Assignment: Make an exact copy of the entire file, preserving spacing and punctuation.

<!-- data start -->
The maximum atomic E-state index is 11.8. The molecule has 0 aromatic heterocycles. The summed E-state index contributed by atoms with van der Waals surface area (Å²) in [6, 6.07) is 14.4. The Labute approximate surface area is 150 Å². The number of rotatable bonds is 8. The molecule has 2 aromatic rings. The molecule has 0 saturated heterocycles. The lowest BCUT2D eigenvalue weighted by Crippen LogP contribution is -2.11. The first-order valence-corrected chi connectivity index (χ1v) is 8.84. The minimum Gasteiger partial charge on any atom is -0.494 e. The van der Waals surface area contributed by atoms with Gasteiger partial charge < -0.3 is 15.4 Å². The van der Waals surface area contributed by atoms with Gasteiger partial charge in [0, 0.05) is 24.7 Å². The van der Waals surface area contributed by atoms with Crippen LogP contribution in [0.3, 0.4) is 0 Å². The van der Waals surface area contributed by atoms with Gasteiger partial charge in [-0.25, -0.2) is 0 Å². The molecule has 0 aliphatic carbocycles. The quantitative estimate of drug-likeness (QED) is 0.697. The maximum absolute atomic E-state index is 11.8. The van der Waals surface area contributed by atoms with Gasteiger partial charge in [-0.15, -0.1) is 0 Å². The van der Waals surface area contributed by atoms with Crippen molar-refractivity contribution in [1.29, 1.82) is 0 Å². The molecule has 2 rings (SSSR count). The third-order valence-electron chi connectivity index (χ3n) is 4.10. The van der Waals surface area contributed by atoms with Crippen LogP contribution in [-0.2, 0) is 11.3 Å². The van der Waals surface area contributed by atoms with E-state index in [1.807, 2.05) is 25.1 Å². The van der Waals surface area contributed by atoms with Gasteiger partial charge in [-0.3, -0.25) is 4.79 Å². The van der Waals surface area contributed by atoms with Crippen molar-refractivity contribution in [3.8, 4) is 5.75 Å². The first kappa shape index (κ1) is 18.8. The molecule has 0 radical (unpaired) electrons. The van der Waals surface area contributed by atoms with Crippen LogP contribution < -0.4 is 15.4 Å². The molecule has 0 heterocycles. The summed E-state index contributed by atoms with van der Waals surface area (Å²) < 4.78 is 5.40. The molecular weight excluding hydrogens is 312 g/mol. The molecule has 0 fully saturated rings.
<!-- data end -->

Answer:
The maximum atomic E-state index is 11.8. The molecule has 0 aromatic heterocycles. The summed E-state index contributed by atoms with van der Waals surface area (Å²) in [6, 6.07) is 14.4. The Labute approximate surface area is 150 Å². The number of rotatable bonds is 8. The molecule has 2 aromatic rings. The molecule has 0 saturated heterocycles. The lowest BCUT2D eigenvalue weighted by Crippen LogP contribution is -2.11. The first-order valence-corrected chi connectivity index (χ1v) is 8.84. The minimum Gasteiger partial charge on any atom is -0.494 e. The van der Waals surface area contributed by atoms with Gasteiger partial charge < -0.3 is 15.4 Å². The van der Waals surface area contributed by atoms with Gasteiger partial charge in [0, 0.05) is 24.7 Å². The van der Waals surface area contributed by atoms with Crippen LogP contribution in [0.3, 0.4) is 0 Å². The van der Waals surface area contributed by atoms with Gasteiger partial charge in [-0.25, -0.2) is 0 Å². The molecule has 0 aliphatic carbocycles. The quantitative estimate of drug-likeness (QED) is 0.697. The maximum absolute atomic E-state index is 11.8. The van der Waals surface area contributed by atoms with Gasteiger partial charge in [-0.15, -0.1) is 0 Å². The van der Waals surface area contributed by atoms with Crippen molar-refractivity contribution in [1.29, 1.82) is 0 Å². The molecule has 2 rings (SSSR count). The third-order valence-electron chi connectivity index (χ3n) is 4.10. The van der Waals surface area contributed by atoms with Crippen LogP contribution in [-0.2, 0) is 11.3 Å². The van der Waals surface area contributed by atoms with E-state index in [1.807, 2.05) is 25.1 Å². The van der Waals surface area contributed by atoms with Gasteiger partial charge in [-0.3, -0.25) is 4.79 Å². The van der Waals surface area contributed by atoms with Crippen molar-refractivity contribution in [3.8, 4) is 5.75 Å². The first kappa shape index (κ1) is 18.8. The molecule has 0 radical (unpaired) electrons. The van der Waals surface area contributed by atoms with Crippen LogP contribution < -0.4 is 15.4 Å². The molecule has 0 heterocycles. The summed E-state index contributed by atoms with van der Waals surface area (Å²) < 4.78 is 5.40. The molecular weight excluding hydrogens is 312 g/mol. The molecule has 0 fully saturated rings.